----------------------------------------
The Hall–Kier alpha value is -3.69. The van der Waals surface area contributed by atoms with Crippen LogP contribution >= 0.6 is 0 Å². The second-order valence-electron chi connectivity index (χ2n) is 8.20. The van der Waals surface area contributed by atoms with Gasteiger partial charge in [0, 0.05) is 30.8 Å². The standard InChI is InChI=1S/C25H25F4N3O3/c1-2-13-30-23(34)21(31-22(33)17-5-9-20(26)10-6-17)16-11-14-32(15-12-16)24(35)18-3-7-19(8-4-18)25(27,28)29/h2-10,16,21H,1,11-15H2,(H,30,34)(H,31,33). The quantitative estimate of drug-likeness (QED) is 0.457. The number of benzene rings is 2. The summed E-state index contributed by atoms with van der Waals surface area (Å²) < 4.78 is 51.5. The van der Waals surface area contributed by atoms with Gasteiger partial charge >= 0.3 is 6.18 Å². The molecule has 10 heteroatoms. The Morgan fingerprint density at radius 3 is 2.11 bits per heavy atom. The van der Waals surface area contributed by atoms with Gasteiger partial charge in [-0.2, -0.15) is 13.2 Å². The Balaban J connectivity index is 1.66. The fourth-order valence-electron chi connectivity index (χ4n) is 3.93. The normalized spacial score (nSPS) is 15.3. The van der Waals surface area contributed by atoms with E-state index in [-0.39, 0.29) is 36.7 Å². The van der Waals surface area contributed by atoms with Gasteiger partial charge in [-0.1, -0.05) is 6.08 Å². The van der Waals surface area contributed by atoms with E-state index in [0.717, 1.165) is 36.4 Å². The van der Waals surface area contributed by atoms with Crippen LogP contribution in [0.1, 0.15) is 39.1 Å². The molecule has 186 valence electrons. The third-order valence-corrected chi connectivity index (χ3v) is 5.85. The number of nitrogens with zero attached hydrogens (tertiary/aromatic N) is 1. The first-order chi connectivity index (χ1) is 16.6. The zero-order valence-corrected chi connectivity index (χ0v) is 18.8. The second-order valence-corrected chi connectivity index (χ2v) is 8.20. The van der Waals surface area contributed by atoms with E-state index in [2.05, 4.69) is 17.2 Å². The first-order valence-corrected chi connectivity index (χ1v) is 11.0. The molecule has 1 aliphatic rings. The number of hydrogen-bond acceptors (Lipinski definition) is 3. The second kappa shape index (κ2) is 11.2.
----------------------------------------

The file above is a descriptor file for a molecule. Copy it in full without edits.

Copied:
The Hall–Kier alpha value is -3.69. The van der Waals surface area contributed by atoms with Crippen LogP contribution >= 0.6 is 0 Å². The second-order valence-electron chi connectivity index (χ2n) is 8.20. The van der Waals surface area contributed by atoms with Gasteiger partial charge in [0, 0.05) is 30.8 Å². The standard InChI is InChI=1S/C25H25F4N3O3/c1-2-13-30-23(34)21(31-22(33)17-5-9-20(26)10-6-17)16-11-14-32(15-12-16)24(35)18-3-7-19(8-4-18)25(27,28)29/h2-10,16,21H,1,11-15H2,(H,30,34)(H,31,33). The quantitative estimate of drug-likeness (QED) is 0.457. The number of benzene rings is 2. The summed E-state index contributed by atoms with van der Waals surface area (Å²) < 4.78 is 51.5. The van der Waals surface area contributed by atoms with Gasteiger partial charge >= 0.3 is 6.18 Å². The molecule has 10 heteroatoms. The Morgan fingerprint density at radius 3 is 2.11 bits per heavy atom. The van der Waals surface area contributed by atoms with Gasteiger partial charge in [-0.2, -0.15) is 13.2 Å². The Balaban J connectivity index is 1.66. The fourth-order valence-electron chi connectivity index (χ4n) is 3.93. The normalized spacial score (nSPS) is 15.3. The van der Waals surface area contributed by atoms with E-state index in [-0.39, 0.29) is 36.7 Å². The van der Waals surface area contributed by atoms with Gasteiger partial charge in [-0.1, -0.05) is 6.08 Å². The van der Waals surface area contributed by atoms with E-state index in [0.717, 1.165) is 36.4 Å². The van der Waals surface area contributed by atoms with Crippen LogP contribution in [0.1, 0.15) is 39.1 Å². The molecule has 186 valence electrons. The third-order valence-corrected chi connectivity index (χ3v) is 5.85. The number of nitrogens with zero attached hydrogens (tertiary/aromatic N) is 1. The first-order chi connectivity index (χ1) is 16.6. The zero-order valence-corrected chi connectivity index (χ0v) is 18.8. The second-order valence-corrected chi connectivity index (χ2v) is 8.20. The van der Waals surface area contributed by atoms with E-state index in [2.05, 4.69) is 17.2 Å². The first-order valence-corrected chi connectivity index (χ1v) is 11.0. The molecule has 1 aliphatic rings. The number of hydrogen-bond acceptors (Lipinski definition) is 3. The second kappa shape index (κ2) is 11.2.